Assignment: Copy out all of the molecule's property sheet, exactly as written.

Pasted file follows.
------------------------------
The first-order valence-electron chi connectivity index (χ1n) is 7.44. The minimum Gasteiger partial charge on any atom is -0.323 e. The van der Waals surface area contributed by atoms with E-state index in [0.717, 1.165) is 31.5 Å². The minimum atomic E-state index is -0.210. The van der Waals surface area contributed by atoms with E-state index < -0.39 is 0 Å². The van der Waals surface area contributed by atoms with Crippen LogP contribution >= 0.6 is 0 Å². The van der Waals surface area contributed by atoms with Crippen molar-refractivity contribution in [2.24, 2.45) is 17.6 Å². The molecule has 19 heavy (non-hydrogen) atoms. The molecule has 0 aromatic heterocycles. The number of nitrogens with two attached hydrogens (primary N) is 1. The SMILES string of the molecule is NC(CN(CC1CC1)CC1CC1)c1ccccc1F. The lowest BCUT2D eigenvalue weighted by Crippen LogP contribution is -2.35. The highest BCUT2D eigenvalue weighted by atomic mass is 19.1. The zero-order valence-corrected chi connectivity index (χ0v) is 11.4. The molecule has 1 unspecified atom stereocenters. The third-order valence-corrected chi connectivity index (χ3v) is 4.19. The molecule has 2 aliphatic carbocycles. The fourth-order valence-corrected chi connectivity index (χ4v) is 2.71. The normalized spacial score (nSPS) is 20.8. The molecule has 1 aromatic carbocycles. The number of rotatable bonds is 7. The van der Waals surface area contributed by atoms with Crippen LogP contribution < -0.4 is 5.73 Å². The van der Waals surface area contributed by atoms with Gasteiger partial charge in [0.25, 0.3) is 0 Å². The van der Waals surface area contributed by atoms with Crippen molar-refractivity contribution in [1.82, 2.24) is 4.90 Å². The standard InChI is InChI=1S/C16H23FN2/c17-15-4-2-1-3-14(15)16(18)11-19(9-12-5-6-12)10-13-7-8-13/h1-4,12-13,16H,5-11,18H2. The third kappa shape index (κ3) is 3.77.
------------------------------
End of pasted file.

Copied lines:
The first-order valence-electron chi connectivity index (χ1n) is 7.44. The minimum Gasteiger partial charge on any atom is -0.323 e. The van der Waals surface area contributed by atoms with E-state index in [0.717, 1.165) is 31.5 Å². The minimum atomic E-state index is -0.210. The van der Waals surface area contributed by atoms with E-state index < -0.39 is 0 Å². The van der Waals surface area contributed by atoms with Crippen LogP contribution >= 0.6 is 0 Å². The van der Waals surface area contributed by atoms with Crippen molar-refractivity contribution in [2.24, 2.45) is 17.6 Å². The molecule has 19 heavy (non-hydrogen) atoms. The molecule has 0 aromatic heterocycles. The number of nitrogens with two attached hydrogens (primary N) is 1. The SMILES string of the molecule is NC(CN(CC1CC1)CC1CC1)c1ccccc1F. The lowest BCUT2D eigenvalue weighted by Crippen LogP contribution is -2.35. The highest BCUT2D eigenvalue weighted by atomic mass is 19.1. The zero-order valence-corrected chi connectivity index (χ0v) is 11.4. The molecule has 1 unspecified atom stereocenters. The third-order valence-corrected chi connectivity index (χ3v) is 4.19. The molecule has 2 aliphatic carbocycles. The fourth-order valence-corrected chi connectivity index (χ4v) is 2.71. The normalized spacial score (nSPS) is 20.8. The molecule has 1 aromatic carbocycles. The number of rotatable bonds is 7. The van der Waals surface area contributed by atoms with Crippen LogP contribution < -0.4 is 5.73 Å². The van der Waals surface area contributed by atoms with Gasteiger partial charge in [0.25, 0.3) is 0 Å². The van der Waals surface area contributed by atoms with Crippen molar-refractivity contribution in [1.82, 2.24) is 4.90 Å². The standard InChI is InChI=1S/C16H23FN2/c17-15-4-2-1-3-14(15)16(18)11-19(9-12-5-6-12)10-13-7-8-13/h1-4,12-13,16H,5-11,18H2. The third kappa shape index (κ3) is 3.77.